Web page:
Proposals for public financing of campaigns bogs down in state Senate
CAPITOL New York’s effort to lead the nation against big money interests in politics and cap Gov. Andrew Cuomo’s progressive agenda is now mired in the fractious Senate with just two weeks left in the legislative session.
Cuomo and Democrats who control the Assembly and share control of the Senate have worked for two years to create a voluntary system of public funding campaigns. Cuomo released a bill Tuesday that would use public funds to provide $6 for every $1 a candidate raises. The idea is to limit the influence of wealthy special interests while opening politics to more people who aren’t independently wealthy or dependent on donors and party bosses.
But with strong opposition by Senate Republicans, Democrats are scrambling to save the measure seen as a national test to combat the 2010 U.S. Supreme Court decision known as Citizens United. It ushered in a new era of big-money politics when the court decided that the century-old federal ban on corporate campaign contributions was unconstitutional because corporations enjoyed the same right to political speech as individuals.
“New York’s electoral process, campaign finance system, and our laws to prevent corruption are outdated, ineffective, and in serious need of sweeping reform,” Cuomo said. “This comprehensive package of reforms will strengthen New York’s democracy and is a major step toward restoring the public’s trust and confidence in our government.”
But Senate Republicans strongly oppose using tax dollars to finance campaigns. They estimate the cost at $200 million and say there is a better use for that money in schools and jobs programs. They have also greatly benefited from major private donors.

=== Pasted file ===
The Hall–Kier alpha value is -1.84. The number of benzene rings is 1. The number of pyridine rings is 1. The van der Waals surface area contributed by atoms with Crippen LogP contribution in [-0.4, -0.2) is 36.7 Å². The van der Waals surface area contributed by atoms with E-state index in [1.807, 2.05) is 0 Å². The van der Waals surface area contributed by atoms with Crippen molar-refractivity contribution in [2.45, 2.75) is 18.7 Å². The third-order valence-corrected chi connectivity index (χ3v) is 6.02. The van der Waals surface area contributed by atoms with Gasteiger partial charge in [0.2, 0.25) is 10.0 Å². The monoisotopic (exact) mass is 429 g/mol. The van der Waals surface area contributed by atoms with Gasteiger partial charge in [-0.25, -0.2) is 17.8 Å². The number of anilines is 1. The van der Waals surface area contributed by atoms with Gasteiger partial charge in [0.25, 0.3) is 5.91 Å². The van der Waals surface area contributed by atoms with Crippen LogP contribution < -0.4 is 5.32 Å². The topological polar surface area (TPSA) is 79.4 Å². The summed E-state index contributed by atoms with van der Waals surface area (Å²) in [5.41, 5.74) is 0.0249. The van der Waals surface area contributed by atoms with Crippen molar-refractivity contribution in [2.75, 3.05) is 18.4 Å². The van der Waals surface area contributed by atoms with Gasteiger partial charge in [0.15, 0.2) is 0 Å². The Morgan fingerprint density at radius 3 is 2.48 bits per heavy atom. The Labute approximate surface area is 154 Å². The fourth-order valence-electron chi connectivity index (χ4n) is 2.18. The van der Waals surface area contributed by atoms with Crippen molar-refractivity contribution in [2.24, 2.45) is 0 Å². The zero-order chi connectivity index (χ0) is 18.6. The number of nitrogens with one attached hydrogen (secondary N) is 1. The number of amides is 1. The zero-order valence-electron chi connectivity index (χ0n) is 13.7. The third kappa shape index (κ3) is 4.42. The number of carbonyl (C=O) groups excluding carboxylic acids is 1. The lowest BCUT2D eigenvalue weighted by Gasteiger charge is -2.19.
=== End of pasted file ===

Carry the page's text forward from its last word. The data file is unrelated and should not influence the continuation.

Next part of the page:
“I have said we are not in favor of taxpayer funding of campaigns,” Senate Majority Leader Dean Skelos said Tuesday morning. Asked if there was any chance he’d allow the bill to the floor, Skelos said: “No.”
Republicans, in sharing power with a breakaway group of Democrats, can keep bills from reaching the floor. But if all the Democrats unite, they can force the bill to the floor, thus circumventing the Republicans’ intentions. And on Tuesday, supporters tried to do just that.
But that strategy depended on conservative Democratic Sen. Ruben Diaz Sr. of Bronx, who defies Albany’s tradition of reliably voting along party lines. On Tuesday, Diaz told The Associated Press he doesn’t support the public financing now proposed, and that he won’t participate in a Democratic attempt to force the bill to the floor over the Republicans’ opposition.
Now, the prospects of a voluntary system of public financing of campaigns that could enable average New Yorkers a way to afford seeking public office are cloudy at best.
“Lawmakers who use excuses will have the stain of corruption in their hands,” said Michael Waldman, president of the Brennan Center for Justice, a good-government group. “The whole country is watching this legislation.”
Cuomo’s bill also proposes lower donation limits, greater disclosure of campaign and greater restrictions on use of campaign funds which some politicians have used for personal items, cars and trips. Cuomo acknowledged Tuesday that he faces stiff opposition in the Senate, and didn’t rule out dropping the public financing element of his package.